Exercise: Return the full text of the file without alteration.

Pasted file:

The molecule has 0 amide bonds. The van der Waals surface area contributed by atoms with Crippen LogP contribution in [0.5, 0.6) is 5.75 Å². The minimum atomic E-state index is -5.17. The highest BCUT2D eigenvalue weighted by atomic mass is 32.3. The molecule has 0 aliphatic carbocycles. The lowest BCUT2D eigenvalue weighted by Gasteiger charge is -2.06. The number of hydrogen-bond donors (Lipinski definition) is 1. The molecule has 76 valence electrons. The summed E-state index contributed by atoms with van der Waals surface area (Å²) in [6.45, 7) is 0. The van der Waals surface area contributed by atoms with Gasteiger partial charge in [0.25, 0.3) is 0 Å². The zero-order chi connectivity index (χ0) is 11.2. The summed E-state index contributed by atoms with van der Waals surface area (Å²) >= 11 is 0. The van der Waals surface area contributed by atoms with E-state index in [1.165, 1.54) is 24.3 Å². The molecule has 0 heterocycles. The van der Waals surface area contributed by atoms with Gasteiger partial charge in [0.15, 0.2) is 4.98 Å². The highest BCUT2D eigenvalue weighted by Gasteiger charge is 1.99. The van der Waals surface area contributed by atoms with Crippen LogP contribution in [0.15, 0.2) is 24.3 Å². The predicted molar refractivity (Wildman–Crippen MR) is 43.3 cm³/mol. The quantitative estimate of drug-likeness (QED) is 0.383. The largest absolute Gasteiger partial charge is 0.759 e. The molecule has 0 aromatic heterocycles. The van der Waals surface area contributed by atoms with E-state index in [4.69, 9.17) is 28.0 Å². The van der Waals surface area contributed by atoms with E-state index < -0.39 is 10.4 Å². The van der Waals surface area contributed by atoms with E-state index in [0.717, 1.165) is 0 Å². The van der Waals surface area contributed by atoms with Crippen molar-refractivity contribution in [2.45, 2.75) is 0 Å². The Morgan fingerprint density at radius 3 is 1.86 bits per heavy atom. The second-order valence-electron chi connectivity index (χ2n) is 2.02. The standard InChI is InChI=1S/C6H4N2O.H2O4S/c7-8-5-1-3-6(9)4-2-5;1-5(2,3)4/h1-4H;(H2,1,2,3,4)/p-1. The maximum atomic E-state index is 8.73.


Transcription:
The molecule has 0 amide bonds. The van der Waals surface area contributed by atoms with Crippen LogP contribution in [0.5, 0.6) is 5.75 Å². The minimum atomic E-state index is -5.17. The highest BCUT2D eigenvalue weighted by atomic mass is 32.3. The molecule has 0 aliphatic carbocycles. The lowest BCUT2D eigenvalue weighted by Gasteiger charge is -2.06. The number of hydrogen-bond donors (Lipinski definition) is 1. The molecule has 76 valence electrons. The summed E-state index contributed by atoms with van der Waals surface area (Å²) in [6.45, 7) is 0. The van der Waals surface area contributed by atoms with Gasteiger partial charge in [0.25, 0.3) is 0 Å². The zero-order chi connectivity index (χ0) is 11.2. The summed E-state index contributed by atoms with van der Waals surface area (Å²) >= 11 is 0. The van der Waals surface area contributed by atoms with E-state index in [1.165, 1.54) is 24.3 Å². The molecule has 0 heterocycles. The van der Waals surface area contributed by atoms with Gasteiger partial charge in [0.15, 0.2) is 4.98 Å². The highest BCUT2D eigenvalue weighted by Gasteiger charge is 1.99. The van der Waals surface area contributed by atoms with Crippen LogP contribution in [0.15, 0.2) is 24.3 Å². The predicted molar refractivity (Wildman–Crippen MR) is 43.3 cm³/mol. The quantitative estimate of drug-likeness (QED) is 0.383. The largest absolute Gasteiger partial charge is 0.759 e. The molecule has 0 aromatic heterocycles. The van der Waals surface area contributed by atoms with E-state index in [4.69, 9.17) is 28.0 Å². The van der Waals surface area contributed by atoms with E-state index < -0.39 is 10.4 Å². The van der Waals surface area contributed by atoms with E-state index in [0.717, 1.165) is 0 Å². The van der Waals surface area contributed by atoms with Crippen molar-refractivity contribution in [2.45, 2.75) is 0 Å². The Morgan fingerprint density at radius 3 is 1.86 bits per heavy atom. The second-order valence-electron chi connectivity index (χ2n) is 2.02. The standard InChI is InChI=1S/C6H4N2O.H2O4S/c7-8-5-1-3-6(9)4-2-5;1-5(2,3)4/h1-4H;(H2,1,2,3,4)/p-1. The maximum atomic E-state index is 8.73.